same meeting, the implementation plan (strategies, objectives,
accountability) should be reviewed so that all participants understand
their role in the implementation of the MAPP plan. Through discussion and
presentation of the various components of the MAPP action plan,
opportunities to coordinate and collaborate will emerge. A brief review of
the four MAPP Assessments may also be useful for exploring assets,
strengths, and opportunities. Identification of opportunities
to coordinate should not end here. As activities are implemented,
accountable parties should continue to look for opportunities to connect
to other action plans or build upon available resources.
Step 5 - Implement and
All MAPP participants
should be involved in implementing a minimum of one strategy. MAPP
participants should regularly consider whether other organizations or
individuals should be brought on board to more effectively implement the
strategies. Consider including consumers of the strategy - such as
clients, community residents, or members of targeted subpopulations - to
ensure that action plans are appropriately and effectively implemented.
Key leaders should also be recruited, including elected officials, faith
leaders, key community representatives, etc. Each
participating organization's staff should be well informed about the
process and the action plans that are being implemented. This helps to
ensure that the implementation activities are institutionalized at all
levels within the organizations. The broad community should be
made aware of the strategic goals that are being addressed. For such a
process to be successful, community residents must be aware of the
prioritized issues and the actions that are being taken to correct them.
In this way, community residents can better take responsibility for
improving the health of their community. Media, such as newspapers,
newsletters, radio, and television, should be used to educate the
community about the strategies and the progress that is being made on an
ongoing basis. See the Tip Sheet-Engaging the Media for suggestions.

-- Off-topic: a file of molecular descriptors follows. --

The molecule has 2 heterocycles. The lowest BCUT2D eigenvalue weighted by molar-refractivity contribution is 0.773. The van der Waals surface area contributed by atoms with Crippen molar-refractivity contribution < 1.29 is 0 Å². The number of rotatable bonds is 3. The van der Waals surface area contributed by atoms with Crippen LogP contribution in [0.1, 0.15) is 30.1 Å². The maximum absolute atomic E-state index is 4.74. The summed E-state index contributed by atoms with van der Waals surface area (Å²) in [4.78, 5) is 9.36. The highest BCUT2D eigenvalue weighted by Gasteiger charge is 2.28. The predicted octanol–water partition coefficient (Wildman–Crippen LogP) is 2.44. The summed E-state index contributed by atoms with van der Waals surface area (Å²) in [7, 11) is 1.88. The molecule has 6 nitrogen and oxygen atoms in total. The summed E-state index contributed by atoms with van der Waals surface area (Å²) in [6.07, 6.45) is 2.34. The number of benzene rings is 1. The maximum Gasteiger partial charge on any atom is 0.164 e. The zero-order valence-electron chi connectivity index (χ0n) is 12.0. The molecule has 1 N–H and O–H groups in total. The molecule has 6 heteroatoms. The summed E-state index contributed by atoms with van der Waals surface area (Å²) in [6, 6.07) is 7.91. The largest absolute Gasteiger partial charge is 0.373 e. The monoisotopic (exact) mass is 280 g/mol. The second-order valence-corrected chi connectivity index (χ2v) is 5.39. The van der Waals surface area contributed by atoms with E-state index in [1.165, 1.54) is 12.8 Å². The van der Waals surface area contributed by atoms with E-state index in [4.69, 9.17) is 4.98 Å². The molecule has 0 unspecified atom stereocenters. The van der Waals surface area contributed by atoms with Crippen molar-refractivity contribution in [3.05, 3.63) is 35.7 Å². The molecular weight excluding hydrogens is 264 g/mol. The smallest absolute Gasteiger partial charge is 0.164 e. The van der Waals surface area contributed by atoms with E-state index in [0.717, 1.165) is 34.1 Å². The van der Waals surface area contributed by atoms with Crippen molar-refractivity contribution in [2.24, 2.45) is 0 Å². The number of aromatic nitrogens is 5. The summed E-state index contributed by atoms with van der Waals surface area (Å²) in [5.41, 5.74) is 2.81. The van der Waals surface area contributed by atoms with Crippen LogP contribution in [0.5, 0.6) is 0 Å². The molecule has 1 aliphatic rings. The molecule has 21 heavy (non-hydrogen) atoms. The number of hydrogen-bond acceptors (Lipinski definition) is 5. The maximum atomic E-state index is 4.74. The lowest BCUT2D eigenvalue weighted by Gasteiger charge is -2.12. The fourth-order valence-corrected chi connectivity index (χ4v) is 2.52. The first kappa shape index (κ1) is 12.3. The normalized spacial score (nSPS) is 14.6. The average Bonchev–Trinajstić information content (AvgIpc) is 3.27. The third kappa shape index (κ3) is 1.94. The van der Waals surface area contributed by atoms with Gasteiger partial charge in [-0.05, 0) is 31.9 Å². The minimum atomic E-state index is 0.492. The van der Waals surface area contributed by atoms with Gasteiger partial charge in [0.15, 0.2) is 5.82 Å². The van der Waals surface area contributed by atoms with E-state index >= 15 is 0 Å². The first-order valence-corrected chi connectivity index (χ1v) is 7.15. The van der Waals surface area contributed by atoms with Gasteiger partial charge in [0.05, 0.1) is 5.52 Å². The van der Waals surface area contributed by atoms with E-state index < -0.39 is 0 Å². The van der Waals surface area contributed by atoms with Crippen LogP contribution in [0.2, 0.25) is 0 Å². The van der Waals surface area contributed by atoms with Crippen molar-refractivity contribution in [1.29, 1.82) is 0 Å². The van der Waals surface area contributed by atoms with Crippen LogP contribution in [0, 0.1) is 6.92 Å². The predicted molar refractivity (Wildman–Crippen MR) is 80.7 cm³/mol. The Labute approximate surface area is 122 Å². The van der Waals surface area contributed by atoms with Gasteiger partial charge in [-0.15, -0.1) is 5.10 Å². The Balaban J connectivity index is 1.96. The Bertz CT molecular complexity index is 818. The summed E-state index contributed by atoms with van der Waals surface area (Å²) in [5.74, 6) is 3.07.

Subcommittee plays an especially important role in ensuring that
implementation moves forward. The subcommittee should maintain contact
with each action plan leader to ensure that activities are ongoing and
that barriers are being addressed.
implementation of strategies and assessing what was accomplished is an
important piece of the Action Cycle. The steps below are based upon a
framework developed by the Centers for Disease Control and Prevention
Evaluation Working Group. The CDC Evaluation steps have been adapted for
inclusion in MAPP. Other evaluation frameworks may be used with equal
Two types of evaluation should occur:
Evaluation of the
entire MAPP Process - The implementation of MAPP should be evaluated to
identify areas or activities that worked well and those that didn't. Such
an evaluation provides useful input for designing and implementing
a second round of the MAPP process or for other community-driven
Evaluation of each
strategy - The strategies, goals, and action plans should each be
assessed and evaluated. Evaluation of each of these pieces provides
important results that can be used for improving and refining action
plans, thus ensuring that the resources used are well targeted.
Before embarking upon an evaluation process, it is important to understand
the elements of an effective evaluation. These include:
Utility - The evaluation
should be useful to the individuals and communities involved in the
activity being implemented.
Feasibility - The
evaluation should be realistic, prudent, diplomatic, and frugal. Use
existing resources and expertise.
Propriety - Evaluation
activities should be ethical and legal and conform to community standards,
thereby adhering to community understanding of acceptability.
Accuracy - Evaluation
results should reveal and convey technically accurate information. If the
results are questionable or the data gathered are inaccurate, the
evaluation is of little value to the local public health system.
Step 6 - Prepare for
This step addresses the
first two steps in the CDC Evaluation Framework: engage stakeholders and
describe the program. Because of the progress made during the planning and
implementing components of the Action Cycle, much of the work in